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Was it even that fair of them to be laughing so much at him?  The story was freaky.  And Smokescreen had lived through enough 'freaky' in real life, so that had to mean something (Right?). 

Well, not to the other speedster.  That purring voice was laughing at him right now and Smokescreen found he preferred the normal tone from the medic.  He wasn't a newspark, no matter how they were laughing-

Oh right.  They.  'Cause there were two of them laughing, weren't there.

So much for Autobot loyalty.  Nope, none here. The wrecker in the other room was too enamored with the human film.  Another heightened loud tearing noise and scream came from the theater and Smokescreen left for the deeper recesses of Knock Out's house to escape the noises of messy deaths.  How had it ever come to this, he mourned, how?


There were days he really missed Breakdown.  From the obvious to less obvious, Knock Out had a lot to mourn missing.

And then there were days he could break past that missing to go do something fun.  Something obviously without the big lug, but something Knock Out would enjoy.  

Well, human entertainment was a blessing in disguise.  Trash to be sure, but an artfully entertaining kind of trash.  Far more entertaining than watching clips of old theatre actors spout political propaganda for a long dead council that barely tried to pass itself off as a story at all.  

His favorite were the horror films.  They were brutal and at times truly unnerving.  From the B-list with special effects so bad even the humans cringed from it to the award winners with all sorts of soppy drama he could do without, Knock Out was entertained.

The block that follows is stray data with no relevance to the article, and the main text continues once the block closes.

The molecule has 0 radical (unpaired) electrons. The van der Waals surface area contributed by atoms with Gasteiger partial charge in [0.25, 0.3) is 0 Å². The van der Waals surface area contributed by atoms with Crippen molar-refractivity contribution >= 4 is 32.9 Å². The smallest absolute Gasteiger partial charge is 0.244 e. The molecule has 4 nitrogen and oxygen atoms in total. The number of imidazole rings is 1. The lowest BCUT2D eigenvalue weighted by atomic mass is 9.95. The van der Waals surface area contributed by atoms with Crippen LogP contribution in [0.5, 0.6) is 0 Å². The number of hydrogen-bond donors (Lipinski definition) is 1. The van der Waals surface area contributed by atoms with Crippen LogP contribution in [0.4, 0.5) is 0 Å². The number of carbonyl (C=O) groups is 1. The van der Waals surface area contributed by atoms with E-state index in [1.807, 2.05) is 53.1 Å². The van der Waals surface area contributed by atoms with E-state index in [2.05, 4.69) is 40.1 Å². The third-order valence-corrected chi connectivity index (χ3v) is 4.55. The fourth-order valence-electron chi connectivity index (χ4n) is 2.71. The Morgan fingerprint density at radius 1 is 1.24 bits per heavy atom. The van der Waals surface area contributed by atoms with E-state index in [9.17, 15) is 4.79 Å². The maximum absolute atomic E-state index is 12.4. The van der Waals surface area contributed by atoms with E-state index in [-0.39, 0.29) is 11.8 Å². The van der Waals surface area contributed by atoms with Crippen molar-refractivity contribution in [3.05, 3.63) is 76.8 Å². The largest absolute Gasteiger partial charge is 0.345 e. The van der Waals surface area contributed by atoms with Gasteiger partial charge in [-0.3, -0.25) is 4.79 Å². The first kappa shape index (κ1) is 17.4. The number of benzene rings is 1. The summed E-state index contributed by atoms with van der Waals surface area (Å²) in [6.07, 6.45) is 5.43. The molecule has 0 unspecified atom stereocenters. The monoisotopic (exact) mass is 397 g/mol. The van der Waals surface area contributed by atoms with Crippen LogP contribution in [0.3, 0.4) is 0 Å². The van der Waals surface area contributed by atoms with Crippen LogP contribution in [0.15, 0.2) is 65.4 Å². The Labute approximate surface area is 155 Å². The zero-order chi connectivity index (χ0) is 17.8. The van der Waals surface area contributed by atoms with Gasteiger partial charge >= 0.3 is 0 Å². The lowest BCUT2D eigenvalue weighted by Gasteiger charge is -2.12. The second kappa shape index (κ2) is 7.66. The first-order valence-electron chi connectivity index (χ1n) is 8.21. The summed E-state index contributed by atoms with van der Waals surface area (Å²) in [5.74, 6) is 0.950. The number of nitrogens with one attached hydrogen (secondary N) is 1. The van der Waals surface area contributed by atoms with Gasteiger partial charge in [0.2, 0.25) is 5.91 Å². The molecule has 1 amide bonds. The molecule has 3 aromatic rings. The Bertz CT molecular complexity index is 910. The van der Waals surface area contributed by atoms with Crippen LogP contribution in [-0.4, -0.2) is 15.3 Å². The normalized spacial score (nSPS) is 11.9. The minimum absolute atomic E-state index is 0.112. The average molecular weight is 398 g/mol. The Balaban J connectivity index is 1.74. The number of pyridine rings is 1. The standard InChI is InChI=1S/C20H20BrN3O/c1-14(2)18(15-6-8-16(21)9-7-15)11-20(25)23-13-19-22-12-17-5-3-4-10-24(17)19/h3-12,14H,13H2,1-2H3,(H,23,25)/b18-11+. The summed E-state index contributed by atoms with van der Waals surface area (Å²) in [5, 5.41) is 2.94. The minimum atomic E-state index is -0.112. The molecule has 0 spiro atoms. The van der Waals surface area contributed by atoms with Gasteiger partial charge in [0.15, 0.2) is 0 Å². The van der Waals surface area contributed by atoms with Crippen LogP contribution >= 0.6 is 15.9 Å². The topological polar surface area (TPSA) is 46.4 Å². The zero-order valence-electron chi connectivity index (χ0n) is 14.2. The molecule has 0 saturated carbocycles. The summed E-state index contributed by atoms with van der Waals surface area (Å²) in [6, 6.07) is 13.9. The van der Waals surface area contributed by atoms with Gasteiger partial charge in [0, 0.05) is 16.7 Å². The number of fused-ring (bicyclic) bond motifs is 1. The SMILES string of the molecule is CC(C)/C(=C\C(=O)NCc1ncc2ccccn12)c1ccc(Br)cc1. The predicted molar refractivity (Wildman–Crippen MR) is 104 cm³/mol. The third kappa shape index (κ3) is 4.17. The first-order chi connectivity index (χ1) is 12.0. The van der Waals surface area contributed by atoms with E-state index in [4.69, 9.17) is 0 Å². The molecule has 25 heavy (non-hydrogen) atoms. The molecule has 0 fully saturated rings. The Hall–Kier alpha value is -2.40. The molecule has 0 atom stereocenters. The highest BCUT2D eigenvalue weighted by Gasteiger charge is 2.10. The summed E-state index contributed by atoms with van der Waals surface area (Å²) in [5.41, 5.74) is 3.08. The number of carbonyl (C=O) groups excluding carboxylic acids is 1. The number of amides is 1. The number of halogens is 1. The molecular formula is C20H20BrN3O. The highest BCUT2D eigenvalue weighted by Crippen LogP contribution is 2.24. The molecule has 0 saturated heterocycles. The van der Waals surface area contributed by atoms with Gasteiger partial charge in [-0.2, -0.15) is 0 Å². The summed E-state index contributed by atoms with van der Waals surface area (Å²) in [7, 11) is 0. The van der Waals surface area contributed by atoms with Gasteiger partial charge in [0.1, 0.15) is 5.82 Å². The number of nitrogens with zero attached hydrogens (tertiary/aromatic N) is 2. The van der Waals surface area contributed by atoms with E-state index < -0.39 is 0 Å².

There wasn't alot of time he could spend entertaining his hobby with all the building and injuries and interning with Ratchet to get a 'real license' and be a 'real doctor' (pah).  But he found all that he could to indulge in polish and waxing and buffing and detailing (he'd been branching out to others, but he always made himself look fabulous before worrying about spending free time on them) and, of course, racing-

It was racing that had made him reach out.  No matter the little awkward incidents with the, ahem, wall, he could get along with Smokescreen just fine.  For one, the bot was young and dumb; Knock Out gravitated towards those dumber than himself. He liked to be the smartest one in the room, not just the best looking; they both just came so naturally.  Just as naturally as his charm and innate talent.  

Friendship didn't.  Or at least he didn't remember a time when it came naturally.  If it had, it had been buried underneath centuries of fragile bloated ego.

In the army he'd been in, you had to be noticeable.  You had to be unique. You had to be better. The best.  Because the best weren't expendable. Resources went into keeping the best alive and scratch free.

That didn't mean he was as completely as cowardly as Starscream; when they had been living through their own horror film, Knock Out had spilt his virtual soul and offered the other a place amongst his wall of fame- and then his commander had sold him out the moment the big M showed his face.

Coward, they both were.  Loyal, however, applied only to himself.

And loyal he could be.  Not to a cause or a leader or whatnot.  But to a companion-

Breakdown should never have died.  He didn't deserve that. Erm, Knock Out didn't deserve that.  Losing his buffing partner and all.  

The racers didn't make him scared to be around.  He didn't have to fear for his own plating with them.  Bumblebee was really something. So long as he didn't go about selling him out, Knock Out knew he'd end up loyal to the yellow bot.  But Bumblebee was definitely the smartest of the three- and currently he was the one with his life most put together.  Painful as it was to admit, Knock Out was not the 'best' around him.